Esopenko, C., Gould, L., Cummine, J., Sarty, G. E., Kuhlmann, N., and Borowsky, R. (2012). A neuroanatomical examination of embodied cognition: semantic generation to action-related stimuli. Front. Hum. Neurosci. 6:84. doi: 10.3389/fnhum.2012.00084

PubMed Abstract | CrossRef Full Text | Google Scholar

Hauk, O., and Tschentscher, N. (2013). The body of evidence: what can neuroscience tell us about embodied semantics? Front. Psychol. 4:50. doi: 10.3389/fpsyg.2013.00050

PubMed Abstract | CrossRef Full Text | Google Scholar

Kapsalakis, I. Z., Kapsalaki, E. Z., Gotsis, E. D., Verganelakis, D., Toulas, P., Hadjigeorgiou, G., et al. (2012). Preoperative evaluation with fMRI of patients with intracranial gliomas. Radiol. Res. Pract. 2012:727810. doi: 10.1155/2012/727810

PubMed Abstract | CrossRef Full Text | Google Scholar

Keles, G. E., Lamborn, K. R., and Berger, M. S. (2001). Low-grade hemispheric gliomas in adults: a critical review of extent of resection as a factor influencing outcome. J. Neurosurg. 95, 735–745. doi: 10.3171/jns.2001.95.5.0735

PubMed Abstract | CrossRef Full Text | Google Scholar

Kiefer, M., and Pulvermüller, F. (2012). Conceptual representations in mind and brain: theoretical developments, current evidence and future directions. Cortex 48, 805–825. doi: 10.1016/j.cortex.2011.04.006

PubMed Abstract | CrossRef Full Text | Google Scholar

Lang, F. F., Olansen, N. E., DeMonte, F., Gokaslan, Z. L., Holland, E. C., Kalhorn, C., et al. (2001). Surgical resection of intrinsic insular tumors: complication avoidance. J. Neurosurg. 95, 638–650. doi: 10.3171/jns.2001.95.4.0638

PubMed Abstract | CrossRef Full Text | Google Scholar

Penfield, W., and Rasmussen, T. (1950). The Cerebral Cortex of Man. New York: Macmillan.

Google Scholar

Sanai, N., Polley, M. Y., and Berger, M. S. (2010). Insular glioma resection: assessment of patient morbidity, survival and tumor progression. J. Neurosurg. 112, 1–9. doi: 10.3171/2009.6.JNS0952

PubMed Abstract | CrossRef Full Text | Google Scholar

Schieber, M. H. (2001). Constraints on somatotopic organization in the primary motor cortex. J. Neurophysiol. 86, 2125–2143.

PubMed Abstract | Google Scholar

Servos, P., Engel, S. A., Gati, J., and Menon, R. (1999). fMRI evidence for an inverted face representation in human somatosensory cortex. Neuroreport 10, 1393–1395. doi: 10.1097/00001756-199905140-00002

PubMed Abstract | CrossRef Full Text | Google Scholar

Signorelli, F., Guyotat, J., Elisevich, K., and Barbagallo, G. M. V. (2010). Review of microsurgical management of insular gliomas. Acta Neurochir. (Wien) 152, 19–26. doi: 10.1007/s00701-009-0450-y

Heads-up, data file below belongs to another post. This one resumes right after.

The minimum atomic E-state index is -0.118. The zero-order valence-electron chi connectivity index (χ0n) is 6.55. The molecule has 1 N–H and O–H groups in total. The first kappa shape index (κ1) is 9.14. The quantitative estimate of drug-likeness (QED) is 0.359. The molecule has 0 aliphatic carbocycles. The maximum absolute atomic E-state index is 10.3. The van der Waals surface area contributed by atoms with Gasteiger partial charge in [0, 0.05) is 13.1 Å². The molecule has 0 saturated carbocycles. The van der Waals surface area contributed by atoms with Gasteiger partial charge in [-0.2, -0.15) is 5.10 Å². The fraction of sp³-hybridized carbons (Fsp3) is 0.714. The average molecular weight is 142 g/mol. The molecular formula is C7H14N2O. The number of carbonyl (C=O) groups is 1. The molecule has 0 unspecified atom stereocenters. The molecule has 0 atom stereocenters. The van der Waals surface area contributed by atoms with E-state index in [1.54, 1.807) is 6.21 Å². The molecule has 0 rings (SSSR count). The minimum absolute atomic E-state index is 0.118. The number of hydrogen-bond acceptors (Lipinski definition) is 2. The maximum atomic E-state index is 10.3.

PubMed Abstract | CrossRef Full Text | Google Scholar

Smith, J. S., Chang, E. F., Lamborn, K. R., Chang, S. M., Prados, M. D., Cha, S., et al. (2008). Role of extent of resection in the long-term outcome of low-grade hemispheric gliomas. J. Clin. Oncol. 26, 1338–1345. doi: 10.1200/JCO.2007.13.9337

PubMed Abstract | CrossRef Full Text | Google Scholar

Staempfli, P., Reischauer, C., Jaermann, T., Valavanis, A., Kollias, S., and Boesiger, P. (2008). Combining fMRI and DTI: a framework for exploring the limits of fMRI-guided DTI fiber tracking and for verifying DTI-based fiber tractography results. Neuroimage 39, 119–126. doi: 10.1016/j.neuroimage.2007.08.025

PubMed Abstract | CrossRef Full Text | Google Scholar

Talairach, J., and Tournoux, P. (1988). Co-Planar Stereotaxic Atlas of the Human Brain. New York, NY: Thieme Medical Publishers.

Google Scholar

Wang, P., Wu, M. C., Chen, S. J., Xu, X. P., Yang, Y., and Cai, J. (2012). Microsurgery resection of intrinsic insular tumors via transsylvian surgical approach in 12 cases. Cancer Biol. Med. 9, 44–47. doi: 10.3969/j.issn.2095-3941.2012.01.008

PubMed Abstract | CrossRef Full Text | Google Scholar

Wang, R., Benner, T., Sorensen, A. G., Wedeen, V. J. (2007). Diffusion toolkit: A software package for diffusion imaging data processing and tractography. Proc. Int. Soc. Mag. Reson. Med. 15:3720.

Google Scholar

Keywords: insular astrocytoma, fMRI, DTI, motor and sensory localization, pre-surgical planning

Citation: Ekstrand CL, Mickleborough MJS, Fourney DR, Gould LA, Lorentz EJ, Ellchuk T and Borowsky RW (2016) Pre-Surgical Integration of fMRI and DTI of the Sensorimotor System in Transcortical Resection of a High-Grade Insular Astrocytoma. Front. Integr. Neurosci. 10:15. doi: 10.3389/fnint.2016.00015

Received: 15 October 2015; Accepted: 29 February 2016;
Published: 11 March 2016.

Edited by:

Elizabeth B. Torres, Rutgers University, USA

Reviewed by:

Laurent Petit, Centre National de la Recherche Scientifique (CNRS), France
Dawei Li, Duke University, USA

Copyright © 2016 Ekstrand, Mickleborough, Fourney, Gould, Lorentz, Ellchuk and Borowsky. This is an open-access article distributed under the terms of the Creative Commons Attribution License (CC BY). The use, distribution and reproduction in other forums is permitted, provided the original author(s) or licensor are credited and that the original publication in this journal is cited, in accordance with accepted academic practice. No use, distribution or reproduction is permitted which does not comply with these terms.

*Correspondence: Marla J. S. Mickleborough,